No one is much willing to listen to its defenders, who point out, for instance, that higher default rates are inevitable given the higher-risk populations being served, or that state schools also receive enormous taxpayer subsidies that just don’t happen to be as obvious, or that the allegations hurled at the for-profit schools are sometimes overblown or unfair. Educating the poor and the working class is something that should be encouraged, rather than scorned, they say. Jeffrey Leeds, whose private-equity firm owns a big chunk of Education Management, says, “Our mission is straightforward, and one we are proud to take on — to help students, typically nontraditional students, successfully complete college programs with workplace skills that enable them to get good jobs in a tough economy.”
The bad part, of course, is that capitalists will always behave more or less like greyhounds chasing a mechanical rabbit, motivated by whatever incentives are put in front of them. Just as the federal government created perverse incentives that helped bring about the subprime crisis, so have the government’s rules for the for-profit industry unwittingly led to its excesses. When industry reaps all the profit from student loans and the taxpayer has to pick up the losses, how can we be surprised when things turn out badly? What is needed now is creative, enlightened policymaking that will change the incentives so that good outcomes matter more than sheer volume.
Recently, the Department of Education issued a series of regulations that are supposed to do just that. Unfortunately, the new rules are cumbersome, complicated — and more than a little punitive. The most controversial of them, known as the gainful employment rule, is built in part on the actual earnings of all the graduates of a given for-profit college. Yet, astonishingly, the schools themselves are never allowed to see the income numbers of individual graduates because the government considers them private. Rules like that aren’t likely to help fix anything.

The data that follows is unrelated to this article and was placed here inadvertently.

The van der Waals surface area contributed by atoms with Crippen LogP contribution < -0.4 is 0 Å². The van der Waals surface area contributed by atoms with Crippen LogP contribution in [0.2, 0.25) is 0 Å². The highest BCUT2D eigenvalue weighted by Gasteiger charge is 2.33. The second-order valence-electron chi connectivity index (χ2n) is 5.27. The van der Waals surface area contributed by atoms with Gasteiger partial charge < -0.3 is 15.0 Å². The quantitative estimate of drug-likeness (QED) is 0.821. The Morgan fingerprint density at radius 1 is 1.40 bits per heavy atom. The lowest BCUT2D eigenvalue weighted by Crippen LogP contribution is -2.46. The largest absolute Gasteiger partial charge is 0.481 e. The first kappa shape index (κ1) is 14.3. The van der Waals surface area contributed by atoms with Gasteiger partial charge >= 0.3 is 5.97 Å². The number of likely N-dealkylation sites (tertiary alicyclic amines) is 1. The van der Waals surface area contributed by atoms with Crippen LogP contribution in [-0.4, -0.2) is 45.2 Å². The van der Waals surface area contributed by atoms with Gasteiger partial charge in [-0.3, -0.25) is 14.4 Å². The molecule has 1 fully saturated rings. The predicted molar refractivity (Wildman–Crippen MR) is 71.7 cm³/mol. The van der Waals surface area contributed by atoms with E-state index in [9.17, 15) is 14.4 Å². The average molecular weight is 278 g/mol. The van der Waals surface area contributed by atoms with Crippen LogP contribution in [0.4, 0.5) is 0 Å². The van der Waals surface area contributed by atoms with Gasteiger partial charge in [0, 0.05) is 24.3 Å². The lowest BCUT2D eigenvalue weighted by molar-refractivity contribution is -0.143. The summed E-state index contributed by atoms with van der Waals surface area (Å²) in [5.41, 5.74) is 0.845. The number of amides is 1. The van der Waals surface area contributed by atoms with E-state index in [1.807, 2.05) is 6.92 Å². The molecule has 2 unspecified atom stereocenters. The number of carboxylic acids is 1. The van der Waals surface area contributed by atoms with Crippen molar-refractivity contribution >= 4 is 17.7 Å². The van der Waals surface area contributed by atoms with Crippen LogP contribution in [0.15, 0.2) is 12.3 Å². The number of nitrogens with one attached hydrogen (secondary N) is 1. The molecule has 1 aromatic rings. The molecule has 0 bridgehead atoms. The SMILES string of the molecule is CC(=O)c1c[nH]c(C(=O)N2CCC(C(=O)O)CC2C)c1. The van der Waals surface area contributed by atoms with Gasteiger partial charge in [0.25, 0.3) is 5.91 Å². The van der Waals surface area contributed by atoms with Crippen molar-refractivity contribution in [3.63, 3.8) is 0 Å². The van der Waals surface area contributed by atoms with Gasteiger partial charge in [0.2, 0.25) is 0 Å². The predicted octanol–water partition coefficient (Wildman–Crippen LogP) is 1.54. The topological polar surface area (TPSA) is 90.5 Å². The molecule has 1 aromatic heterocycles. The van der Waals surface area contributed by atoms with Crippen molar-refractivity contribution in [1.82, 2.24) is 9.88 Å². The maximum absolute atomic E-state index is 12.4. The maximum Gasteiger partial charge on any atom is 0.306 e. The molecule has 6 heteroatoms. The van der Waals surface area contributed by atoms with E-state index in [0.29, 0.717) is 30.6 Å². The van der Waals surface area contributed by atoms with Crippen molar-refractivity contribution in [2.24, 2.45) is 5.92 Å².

There is an easier way. Robert Silberman, the chairman and chief executive of Strayer Education, widely regarded as one of the better for-profit companies, suggests replacing the plethora of regulations with two simple changes. First, he says, the government should force the for-profits to share in the losses when a student defaults. And second, the government should set up a national eligibility test to screen out students who lack the skills to attend college. Would there still be defaults? Of course. But plenty of students at nonprofit universities default, too. Silberman’s solution would help ensure that both the government and for-profit companies are taking smarter risks on the students they enroll and educate.
Joe Nocera BIO:
Corporate, Domestic, Ethics, For-Profit, Investors, Legislation, Recruitment, Required, Retention Rates, University & College - Written by Paul Glader on Tuesday, September 20, 2011 7:00 - 0 Comments
NYT’s Joe Nocera Decries Decline of For-Profit Colleges
The New York Times OpEd columnist Joe Nocera writes a defense of For-Profit colleges Sept. 16 in The New York Times, “Why We Need For-Profit Colleges.” He runs through some of the typical background of lawsuits, misdeeds etc. and offers some standard fare industry defense. But then he moves beyond that and mentions a few key financial players in the space and their thoughts on the way forward. We find those parts and his Nocera’s ideas interesting. Here are some highlights of his arguments:
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